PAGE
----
Theatre companies consisted of about 15 actors and a handful of apprentices. Complete scripts were not handed out. Instead actors received a separate sheet or roll ("from which the word role comes" says Cook) containing only their own lines and cues. It was rare for a play to run two days in a row, which meant that over the course of a season an actor could be expected to learn 15,000 lines. Plays often concluded with a jig, an attempt to subdue post-play boisterousness.

All plays had to be approved by the Master of Revels and were subject to censorship.

Roaring Boys

Christopher Marlowe – The baby-faced fellow with the chilling stare is thought to be Kit Marlowe. Though he wrote only a handful of plays, he was hugely influential and famously praised by Ben Jonson for his "mighty line." Cook describes him as "flamboyant, outrageous in his behaviour and opinions, given to outbursts of violence," and may have served as the model for Mercutio in Romeo and Juliet. He was involved in a fatal fight before he himself died in what was long thought to be a senseless tavern quarrel, but may in fact have been an assassination, possibly related to his having worked as a government spy. In the top left corner of the portrait is a Latin motto that translates as "That which nourishes me destroys me."

Thomas Kyd – His play The Spanish Tragedy was "the single most popular and successful play of its day, remaining in repertoire for thirty years after his death" (Cook). His acquaintance with Marlowe caused him to be imprisoned and tortured, an experience that shortened his life.

Ben Jonson - Known as the most erudite of the playwrights and also one of the most ill-tempered. He killed at least one man in a duel, a fellow actor. He was imprisoned more than once for the content of his plays. He was branded on the thumb and threatened with having his ears and nose slit. Shakespeare is known to have acted in one of his plays, and may have contracted his fatal illness after they were out drinking together. Jonson once walked from London to Edinburgh. He died impoverished.

John Fletcher – Followed Shakespeare as Burbage’s house playwright, very prolific and collaborated with a number of others, most notably Beaumont. He died of the plague and was probably buried in a common grave.

George Peele – "His name," Cook writes, "became a byword for riotous living and dissipation." He died of a "loathsome disease."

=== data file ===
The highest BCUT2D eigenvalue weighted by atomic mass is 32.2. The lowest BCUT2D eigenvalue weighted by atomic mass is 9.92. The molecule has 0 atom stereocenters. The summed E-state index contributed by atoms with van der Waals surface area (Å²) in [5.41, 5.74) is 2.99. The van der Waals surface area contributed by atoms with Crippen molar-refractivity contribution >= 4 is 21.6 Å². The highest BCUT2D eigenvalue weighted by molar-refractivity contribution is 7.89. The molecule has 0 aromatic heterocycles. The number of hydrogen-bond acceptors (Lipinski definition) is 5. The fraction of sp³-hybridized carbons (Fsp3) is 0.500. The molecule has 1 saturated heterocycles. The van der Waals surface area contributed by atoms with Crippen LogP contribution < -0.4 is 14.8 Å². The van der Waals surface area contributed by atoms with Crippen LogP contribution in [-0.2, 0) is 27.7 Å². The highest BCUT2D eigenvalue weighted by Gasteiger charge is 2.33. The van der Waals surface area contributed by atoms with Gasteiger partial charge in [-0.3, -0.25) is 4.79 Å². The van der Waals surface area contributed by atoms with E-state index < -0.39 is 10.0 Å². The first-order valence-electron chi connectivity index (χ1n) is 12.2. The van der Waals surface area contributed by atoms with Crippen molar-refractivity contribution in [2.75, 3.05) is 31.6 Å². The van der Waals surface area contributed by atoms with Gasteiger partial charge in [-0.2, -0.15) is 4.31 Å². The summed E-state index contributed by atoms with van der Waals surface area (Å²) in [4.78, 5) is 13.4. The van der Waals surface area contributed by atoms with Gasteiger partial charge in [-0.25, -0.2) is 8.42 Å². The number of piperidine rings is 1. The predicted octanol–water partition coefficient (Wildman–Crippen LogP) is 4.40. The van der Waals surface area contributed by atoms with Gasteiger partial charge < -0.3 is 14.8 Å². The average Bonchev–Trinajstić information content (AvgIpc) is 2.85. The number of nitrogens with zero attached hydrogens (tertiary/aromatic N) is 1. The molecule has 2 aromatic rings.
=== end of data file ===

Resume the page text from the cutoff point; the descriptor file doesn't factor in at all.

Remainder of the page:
Thomas Middleton – Author of A Game at Chesse, a thinly disguised allegory satirizing the Spanish court. It "ran for an unprecedented nine performances" (Cook) and caused an international incident. When the Spanish ambassador complained, the Globe was shut down and Middleton imprisoned.

Robert Greene – A compulsive gambler, he took up with the sister of the notorious highwayman Cutting Ball Jack. At the end of his life he repented his riotous living and appalling behaviour in a pamphlet called "A Groatsworth of Wit" in which he called Shakespeare "an upstart crow."

Thomas Dekker - He and Jonson became embroiled in a "Poets War," lampooning each other in their plays. Cook gives a hilarious excerpt from his pamphlet "A Gull's Horn Book" in which a newcomer to London is given advice on how to make an impression:

Never cut your hair or suffer a comb to fasten his teeth there. Let it grow thick and bushy, like a forest or some wilderness. Let not those four-footed creatures that breed in it and are tenants to that crown land, be put to death... Long hair will make you dreadful to your enemies, manly to your friends; it blunts the edge of the sword and deadens the thump of the bullet; in winter a warm nightcap, in summer a fan of feathers.

Shakespeare Portrayed in Film

Having thoroughly enjoyed both books, I settled down to view a pair of equally entertaining but very different movies. First up was Shakespeare in Love, which so cleverly conflates aspects of his life with Romeo and Juliet. Then came the newer Anonymous, in which the Bard is a boob, an illiterate opportunist who takes credit for plays written by Edward de Vere, the Earl of Oxford.